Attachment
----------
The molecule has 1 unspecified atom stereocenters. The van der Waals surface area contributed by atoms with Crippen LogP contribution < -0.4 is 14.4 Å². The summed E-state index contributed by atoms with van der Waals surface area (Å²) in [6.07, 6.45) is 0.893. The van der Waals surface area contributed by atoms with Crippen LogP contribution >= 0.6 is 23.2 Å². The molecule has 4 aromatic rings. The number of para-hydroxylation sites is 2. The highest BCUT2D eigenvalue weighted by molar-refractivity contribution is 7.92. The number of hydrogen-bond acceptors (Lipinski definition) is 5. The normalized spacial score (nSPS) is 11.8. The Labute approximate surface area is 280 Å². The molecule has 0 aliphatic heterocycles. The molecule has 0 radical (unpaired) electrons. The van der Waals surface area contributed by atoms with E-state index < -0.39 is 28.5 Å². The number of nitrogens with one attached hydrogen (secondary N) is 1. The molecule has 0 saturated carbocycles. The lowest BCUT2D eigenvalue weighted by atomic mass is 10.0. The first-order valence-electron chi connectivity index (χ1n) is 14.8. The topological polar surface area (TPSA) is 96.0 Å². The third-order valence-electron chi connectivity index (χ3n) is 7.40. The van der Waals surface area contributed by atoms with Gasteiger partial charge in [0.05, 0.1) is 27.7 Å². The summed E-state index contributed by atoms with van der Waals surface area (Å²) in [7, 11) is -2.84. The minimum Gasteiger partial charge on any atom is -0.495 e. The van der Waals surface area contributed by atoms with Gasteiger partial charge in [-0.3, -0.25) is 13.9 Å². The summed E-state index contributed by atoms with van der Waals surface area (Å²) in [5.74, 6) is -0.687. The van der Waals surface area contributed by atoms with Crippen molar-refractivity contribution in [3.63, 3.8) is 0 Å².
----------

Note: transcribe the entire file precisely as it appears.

The molecule has 1 unspecified atom stereocenters. The van der Waals surface area contributed by atoms with Crippen LogP contribution < -0.4 is 14.4 Å². The summed E-state index contributed by atoms with van der Waals surface area (Å²) in [6.07, 6.45) is 0.893. The van der Waals surface area contributed by atoms with Crippen LogP contribution >= 0.6 is 23.2 Å². The molecule has 4 aromatic rings. The number of para-hydroxylation sites is 2. The highest BCUT2D eigenvalue weighted by molar-refractivity contribution is 7.92. The number of hydrogen-bond acceptors (Lipinski definition) is 5. The normalized spacial score (nSPS) is 11.8. The Labute approximate surface area is 280 Å². The molecule has 0 aliphatic heterocycles. The molecule has 0 radical (unpaired) electrons. The van der Waals surface area contributed by atoms with E-state index < -0.39 is 28.5 Å². The number of nitrogens with one attached hydrogen (secondary N) is 1. The molecule has 0 saturated carbocycles. The lowest BCUT2D eigenvalue weighted by atomic mass is 10.0. The first-order valence-electron chi connectivity index (χ1n) is 14.8. The topological polar surface area (TPSA) is 96.0 Å². The third-order valence-electron chi connectivity index (χ3n) is 7.40. The van der Waals surface area contributed by atoms with Gasteiger partial charge in [0.05, 0.1) is 27.7 Å². The summed E-state index contributed by atoms with van der Waals surface area (Å²) in [7, 11) is -2.84. The minimum Gasteiger partial charge on any atom is -0.495 e. The van der Waals surface area contributed by atoms with Gasteiger partial charge in [-0.3, -0.25) is 13.9 Å². The summed E-state index contributed by atoms with van der Waals surface area (Å²) in [5.74, 6) is -0.687. The van der Waals surface area contributed by atoms with Crippen molar-refractivity contribution in [3.63, 3.8) is 0 Å².